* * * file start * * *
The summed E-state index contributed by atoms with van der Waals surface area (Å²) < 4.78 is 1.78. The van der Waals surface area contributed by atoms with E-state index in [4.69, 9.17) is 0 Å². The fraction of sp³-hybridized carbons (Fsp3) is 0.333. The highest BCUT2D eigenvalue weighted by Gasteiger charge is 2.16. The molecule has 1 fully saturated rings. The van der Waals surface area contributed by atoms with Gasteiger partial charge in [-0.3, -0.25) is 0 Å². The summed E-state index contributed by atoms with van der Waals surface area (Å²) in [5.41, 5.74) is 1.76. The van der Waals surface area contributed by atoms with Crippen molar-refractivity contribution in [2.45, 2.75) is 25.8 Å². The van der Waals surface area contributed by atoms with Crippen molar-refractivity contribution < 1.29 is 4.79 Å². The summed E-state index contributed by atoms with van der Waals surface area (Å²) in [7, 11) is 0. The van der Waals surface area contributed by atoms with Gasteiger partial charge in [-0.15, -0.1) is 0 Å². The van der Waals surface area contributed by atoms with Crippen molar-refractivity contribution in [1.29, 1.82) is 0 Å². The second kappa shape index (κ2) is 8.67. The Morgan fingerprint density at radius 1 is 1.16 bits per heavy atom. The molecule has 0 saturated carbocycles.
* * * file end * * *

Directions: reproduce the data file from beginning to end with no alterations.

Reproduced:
The summed E-state index contributed by atoms with van der Waals surface area (Å²) < 4.78 is 1.78. The van der Waals surface area contributed by atoms with E-state index in [4.69, 9.17) is 0 Å². The fraction of sp³-hybridized carbons (Fsp3) is 0.333. The highest BCUT2D eigenvalue weighted by Gasteiger charge is 2.16. The molecule has 1 fully saturated rings. The van der Waals surface area contributed by atoms with Gasteiger partial charge in [-0.3, -0.25) is 0 Å². The summed E-state index contributed by atoms with van der Waals surface area (Å²) in [5.41, 5.74) is 1.76. The van der Waals surface area contributed by atoms with Crippen molar-refractivity contribution in [2.45, 2.75) is 25.8 Å². The van der Waals surface area contributed by atoms with Crippen molar-refractivity contribution < 1.29 is 4.79 Å². The summed E-state index contributed by atoms with van der Waals surface area (Å²) in [7, 11) is 0. The van der Waals surface area contributed by atoms with Gasteiger partial charge in [-0.15, -0.1) is 0 Å². The van der Waals surface area contributed by atoms with Crippen molar-refractivity contribution in [1.29, 1.82) is 0 Å². The second kappa shape index (κ2) is 8.67. The Morgan fingerprint density at radius 1 is 1.16 bits per heavy atom. The molecule has 0 saturated carbocycles.